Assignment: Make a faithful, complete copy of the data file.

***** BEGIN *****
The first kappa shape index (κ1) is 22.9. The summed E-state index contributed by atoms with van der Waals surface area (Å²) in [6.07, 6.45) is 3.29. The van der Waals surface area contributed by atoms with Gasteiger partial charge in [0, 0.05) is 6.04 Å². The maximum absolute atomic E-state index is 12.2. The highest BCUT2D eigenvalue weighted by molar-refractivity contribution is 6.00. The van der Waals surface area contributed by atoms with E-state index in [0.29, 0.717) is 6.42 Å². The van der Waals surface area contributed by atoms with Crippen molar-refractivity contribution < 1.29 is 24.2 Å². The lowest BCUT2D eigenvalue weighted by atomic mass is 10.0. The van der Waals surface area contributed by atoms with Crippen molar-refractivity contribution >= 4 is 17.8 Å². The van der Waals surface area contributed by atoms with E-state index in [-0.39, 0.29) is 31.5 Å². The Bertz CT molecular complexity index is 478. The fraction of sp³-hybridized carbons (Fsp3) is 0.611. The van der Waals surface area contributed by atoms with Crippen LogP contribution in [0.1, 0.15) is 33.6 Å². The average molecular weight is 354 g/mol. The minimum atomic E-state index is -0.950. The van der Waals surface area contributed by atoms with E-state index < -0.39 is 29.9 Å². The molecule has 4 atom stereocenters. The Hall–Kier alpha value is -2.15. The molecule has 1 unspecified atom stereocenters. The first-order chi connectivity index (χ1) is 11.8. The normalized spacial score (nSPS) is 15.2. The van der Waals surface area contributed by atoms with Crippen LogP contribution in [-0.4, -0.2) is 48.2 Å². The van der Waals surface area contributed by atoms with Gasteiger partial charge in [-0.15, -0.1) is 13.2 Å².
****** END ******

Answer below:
The first kappa shape index (κ1) is 22.9. The summed E-state index contributed by atoms with van der Waals surface area (Å²) in [6.07, 6.45) is 3.29. The van der Waals surface area contributed by atoms with Gasteiger partial charge in [0, 0.05) is 6.04 Å². The maximum absolute atomic E-state index is 12.2. The highest BCUT2D eigenvalue weighted by molar-refractivity contribution is 6.00. The van der Waals surface area contributed by atoms with E-state index in [0.29, 0.717) is 6.42 Å². The van der Waals surface area contributed by atoms with Crippen molar-refractivity contribution < 1.29 is 24.2 Å². The lowest BCUT2D eigenvalue weighted by atomic mass is 10.0. The van der Waals surface area contributed by atoms with Crippen molar-refractivity contribution >= 4 is 17.8 Å². The van der Waals surface area contributed by atoms with E-state index in [-0.39, 0.29) is 31.5 Å². The Bertz CT molecular complexity index is 478. The fraction of sp³-hybridized carbons (Fsp3) is 0.611. The van der Waals surface area contributed by atoms with Crippen LogP contribution in [0.1, 0.15) is 33.6 Å². The average molecular weight is 354 g/mol. The minimum atomic E-state index is -0.950. The van der Waals surface area contributed by atoms with E-state index < -0.39 is 29.9 Å². The molecule has 4 atom stereocenters. The Hall–Kier alpha value is -2.15. The molecule has 1 unspecified atom stereocenters. The first-order chi connectivity index (χ1) is 11.8. The normalized spacial score (nSPS) is 15.2. The van der Waals surface area contributed by atoms with Crippen LogP contribution in [-0.4, -0.2) is 48.2 Å². The van der Waals surface area contributed by atoms with Gasteiger partial charge in [-0.15, -0.1) is 13.2 Å².